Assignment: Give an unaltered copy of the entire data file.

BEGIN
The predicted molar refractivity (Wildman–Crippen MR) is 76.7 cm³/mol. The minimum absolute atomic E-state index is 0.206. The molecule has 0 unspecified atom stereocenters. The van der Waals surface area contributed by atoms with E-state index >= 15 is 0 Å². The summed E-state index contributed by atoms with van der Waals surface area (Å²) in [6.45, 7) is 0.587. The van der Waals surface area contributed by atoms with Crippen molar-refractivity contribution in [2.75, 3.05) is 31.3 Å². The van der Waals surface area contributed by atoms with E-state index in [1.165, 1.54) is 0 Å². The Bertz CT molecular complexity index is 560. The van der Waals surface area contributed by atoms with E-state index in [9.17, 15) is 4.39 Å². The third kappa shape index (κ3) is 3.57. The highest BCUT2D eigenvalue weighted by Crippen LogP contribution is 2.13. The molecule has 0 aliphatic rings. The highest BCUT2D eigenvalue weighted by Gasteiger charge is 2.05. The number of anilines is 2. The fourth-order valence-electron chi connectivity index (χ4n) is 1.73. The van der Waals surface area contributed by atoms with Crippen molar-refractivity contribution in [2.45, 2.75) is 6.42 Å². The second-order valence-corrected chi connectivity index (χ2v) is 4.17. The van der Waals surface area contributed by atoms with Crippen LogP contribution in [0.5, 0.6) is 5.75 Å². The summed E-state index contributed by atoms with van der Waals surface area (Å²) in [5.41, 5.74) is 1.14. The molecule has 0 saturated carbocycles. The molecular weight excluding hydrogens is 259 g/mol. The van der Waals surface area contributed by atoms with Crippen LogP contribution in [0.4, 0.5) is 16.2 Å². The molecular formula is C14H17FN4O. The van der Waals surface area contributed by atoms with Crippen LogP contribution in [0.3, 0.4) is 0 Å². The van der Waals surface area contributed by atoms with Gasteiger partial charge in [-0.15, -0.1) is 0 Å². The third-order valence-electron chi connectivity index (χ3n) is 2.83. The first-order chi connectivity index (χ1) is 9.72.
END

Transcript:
The predicted molar refractivity (Wildman–Crippen MR) is 76.7 cm³/mol. The minimum absolute atomic E-state index is 0.206. The molecule has 0 unspecified atom stereocenters. The van der Waals surface area contributed by atoms with E-state index >= 15 is 0 Å². The summed E-state index contributed by atoms with van der Waals surface area (Å²) in [6.45, 7) is 0.587. The van der Waals surface area contributed by atoms with Crippen molar-refractivity contribution in [2.75, 3.05) is 31.3 Å². The van der Waals surface area contributed by atoms with E-state index in [1.165, 1.54) is 0 Å². The Bertz CT molecular complexity index is 560. The van der Waals surface area contributed by atoms with E-state index in [9.17, 15) is 4.39 Å². The third kappa shape index (κ3) is 3.57. The highest BCUT2D eigenvalue weighted by Crippen LogP contribution is 2.13. The molecule has 0 aliphatic rings. The highest BCUT2D eigenvalue weighted by Gasteiger charge is 2.05. The number of anilines is 2. The fourth-order valence-electron chi connectivity index (χ4n) is 1.73. The van der Waals surface area contributed by atoms with Crippen molar-refractivity contribution in [2.45, 2.75) is 6.42 Å². The second-order valence-corrected chi connectivity index (χ2v) is 4.17. The van der Waals surface area contributed by atoms with Crippen LogP contribution in [0.5, 0.6) is 5.75 Å². The summed E-state index contributed by atoms with van der Waals surface area (Å²) in [5.41, 5.74) is 1.14. The molecule has 0 saturated carbocycles. The molecular weight excluding hydrogens is 259 g/mol. The van der Waals surface area contributed by atoms with Crippen LogP contribution in [0.4, 0.5) is 16.2 Å². The molecular formula is C14H17FN4O. The van der Waals surface area contributed by atoms with Crippen LogP contribution in [0.3, 0.4) is 0 Å². The van der Waals surface area contributed by atoms with Gasteiger partial charge in [-0.15, -0.1) is 0 Å². The third-order valence-electron chi connectivity index (χ3n) is 2.83. The first-order chi connectivity index (χ1) is 9.72.